The Ties that Bind by Erin Kelly

the ties that bindBrighton still rocks…

😀 😀 😀 😀 😀

Aspiring true crime writer Luke Considine is looking for the perfect case to form the basis of his first book. When he is cheated out of the story he has been working on and at the same time has a bad relationship break-up, he moves to Brighton on a whim, and there he comes across the perfect subject – Joss Grand, onetime gangster, now philanthropist and local legend. And to make his story even more interesting, the long-ago murder of Joss’s partner in crime remains unsolved. But though Joss may be old now, he still has an aura of danger and those who know him warn Luke to steer clear…

As Luke investigates, he stirs up old memories and soon finds his life in danger. Will he be able to get to the truth before it’s too late? And is the danger coming from more than one direction – if so, whom can he trust? The plot has all the elements of the standard thriller, but the quality of the characterisation and the strong sense of place lift it well above average.

Luke is a likeable and credible lead, and the breakdown of his relationship with his lover Jem is portrayed very believably. I found it refreshing that Kelly managed to include a gay relationship without allowing ‘the gay lifestyle’ to become the main focus of the book, as tends to happen all too often. Instead, as Jem becomes ever more out of control and threatening, Kelly concentrates on the psychology of him as a man, rather than as a gay man. And Luke stays realistic all the way through – he doesn’t suddenly turn into an all-action superhero in the last few chapters.

Brighton's iconic West Pier
Brighton’s iconic West Pier

The character of Joss is nicely ambiguous. Although he undoubtedly did some very bad things when he was a young man, he has lived a seemingly respectable life for many years, using his wealth to fund many projects around Brighton, so that he is now seen as a pillar of the community. But that wealth, though earned via legitimate enterprises, grew out of the dirty money that Joss made running protection rackets in the ’60s. So the question is one of redemption – can decades of good works wipe out the crimes of the past? That’s assuming that Joss is clean now – or could his legitimate businesses be hiding something darker? Old and ill though he is, there’s no doubt that Joss still enjoys knowing that people fear him…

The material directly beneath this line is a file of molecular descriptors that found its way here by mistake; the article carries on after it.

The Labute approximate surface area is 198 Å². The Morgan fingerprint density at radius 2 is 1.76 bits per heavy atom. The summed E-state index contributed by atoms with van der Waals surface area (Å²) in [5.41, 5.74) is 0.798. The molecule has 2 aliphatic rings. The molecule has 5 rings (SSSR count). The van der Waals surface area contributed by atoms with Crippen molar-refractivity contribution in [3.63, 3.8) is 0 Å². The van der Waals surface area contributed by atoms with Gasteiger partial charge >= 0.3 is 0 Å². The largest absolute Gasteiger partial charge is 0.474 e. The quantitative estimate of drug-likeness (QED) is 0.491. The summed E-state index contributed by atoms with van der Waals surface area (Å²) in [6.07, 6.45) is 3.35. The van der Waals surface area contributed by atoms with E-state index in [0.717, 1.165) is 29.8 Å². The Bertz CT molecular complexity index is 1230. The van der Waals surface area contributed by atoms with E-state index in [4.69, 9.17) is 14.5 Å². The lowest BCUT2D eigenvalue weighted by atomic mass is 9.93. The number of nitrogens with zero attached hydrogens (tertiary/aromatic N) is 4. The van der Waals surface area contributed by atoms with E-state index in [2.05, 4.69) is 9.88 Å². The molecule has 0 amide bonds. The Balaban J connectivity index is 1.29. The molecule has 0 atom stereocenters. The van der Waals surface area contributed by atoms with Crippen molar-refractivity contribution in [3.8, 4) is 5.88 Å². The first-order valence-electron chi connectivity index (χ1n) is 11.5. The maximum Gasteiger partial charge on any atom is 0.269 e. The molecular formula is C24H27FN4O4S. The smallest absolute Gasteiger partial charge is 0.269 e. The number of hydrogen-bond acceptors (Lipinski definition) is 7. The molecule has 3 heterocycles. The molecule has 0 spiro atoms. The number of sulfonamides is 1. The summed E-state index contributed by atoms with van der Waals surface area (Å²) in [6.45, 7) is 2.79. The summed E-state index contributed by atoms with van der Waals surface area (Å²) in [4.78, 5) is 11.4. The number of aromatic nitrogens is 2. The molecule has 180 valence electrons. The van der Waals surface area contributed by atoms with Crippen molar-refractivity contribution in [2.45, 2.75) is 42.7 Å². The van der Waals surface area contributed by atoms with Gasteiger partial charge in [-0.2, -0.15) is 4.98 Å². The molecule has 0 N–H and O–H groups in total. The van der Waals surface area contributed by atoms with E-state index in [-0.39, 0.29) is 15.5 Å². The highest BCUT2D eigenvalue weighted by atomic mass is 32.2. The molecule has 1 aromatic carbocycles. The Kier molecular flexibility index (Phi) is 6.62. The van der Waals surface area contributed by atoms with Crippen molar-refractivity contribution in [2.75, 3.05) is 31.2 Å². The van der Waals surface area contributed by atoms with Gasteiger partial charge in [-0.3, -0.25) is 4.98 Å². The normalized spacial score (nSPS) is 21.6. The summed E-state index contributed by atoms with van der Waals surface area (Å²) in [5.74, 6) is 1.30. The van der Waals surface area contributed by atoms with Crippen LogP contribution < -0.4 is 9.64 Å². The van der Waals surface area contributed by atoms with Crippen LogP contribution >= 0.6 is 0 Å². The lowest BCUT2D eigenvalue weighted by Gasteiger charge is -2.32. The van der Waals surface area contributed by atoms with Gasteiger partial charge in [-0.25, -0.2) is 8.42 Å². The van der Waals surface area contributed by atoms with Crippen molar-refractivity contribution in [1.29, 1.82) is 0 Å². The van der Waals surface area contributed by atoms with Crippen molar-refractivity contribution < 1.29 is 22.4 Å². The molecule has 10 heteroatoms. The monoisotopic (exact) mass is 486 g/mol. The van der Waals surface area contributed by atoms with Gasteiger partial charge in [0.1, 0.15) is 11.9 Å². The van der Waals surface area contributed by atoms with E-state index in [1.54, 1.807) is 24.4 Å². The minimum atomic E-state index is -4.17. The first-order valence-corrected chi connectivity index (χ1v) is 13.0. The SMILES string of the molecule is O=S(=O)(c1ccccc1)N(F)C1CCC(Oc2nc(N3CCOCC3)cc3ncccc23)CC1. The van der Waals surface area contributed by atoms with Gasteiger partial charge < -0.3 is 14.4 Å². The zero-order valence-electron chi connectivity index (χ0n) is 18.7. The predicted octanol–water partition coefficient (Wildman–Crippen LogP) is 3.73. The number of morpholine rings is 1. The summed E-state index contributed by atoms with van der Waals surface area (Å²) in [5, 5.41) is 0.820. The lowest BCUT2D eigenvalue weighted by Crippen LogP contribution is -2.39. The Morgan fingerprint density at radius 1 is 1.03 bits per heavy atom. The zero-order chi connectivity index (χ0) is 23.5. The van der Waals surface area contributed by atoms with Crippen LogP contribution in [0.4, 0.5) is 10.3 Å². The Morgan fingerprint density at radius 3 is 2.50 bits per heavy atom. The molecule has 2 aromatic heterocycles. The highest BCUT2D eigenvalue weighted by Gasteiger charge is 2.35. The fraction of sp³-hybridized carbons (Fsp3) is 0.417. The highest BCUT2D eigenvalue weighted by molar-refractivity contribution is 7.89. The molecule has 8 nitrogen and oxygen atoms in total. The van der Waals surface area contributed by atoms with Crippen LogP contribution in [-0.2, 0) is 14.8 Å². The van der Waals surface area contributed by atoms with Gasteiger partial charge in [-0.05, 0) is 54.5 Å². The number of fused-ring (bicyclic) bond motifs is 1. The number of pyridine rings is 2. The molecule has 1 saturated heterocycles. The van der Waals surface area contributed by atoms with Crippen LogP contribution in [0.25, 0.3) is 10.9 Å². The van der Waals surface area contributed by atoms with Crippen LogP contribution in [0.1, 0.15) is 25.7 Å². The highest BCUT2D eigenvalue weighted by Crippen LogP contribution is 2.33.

Erin Kelly
Erin Kelly

The descriptions of Brighton, both present day and in the sense Kelly gives us of the past, are convincing. We see the touristy seaside town with its gaudy lights and seafront entertainments, but we get to see a darker underbelly too; especially in the Brighton of the ’50s and ’60s – Kelly directly alludes to Greene’s Brighton Rock, and the feeling of simmering violence amongst the Brighton gangsters is set well into the context of the time of the Kray twins’ rule in London’s East End.

All round, I found this an enjoyable and very well written thriller – good plot, strong descriptive writing and great characterisation. Highly recommended, and thanks again to Cleo at Cleopatra Loves Books whose excellent review brought this book and author to my attention.

NB This book was provided for review by the publisher, Hodder & Stoughton.

Amazon UK Link
Amazon US Link

40 thoughts on “The Ties that Bind by Erin Kelly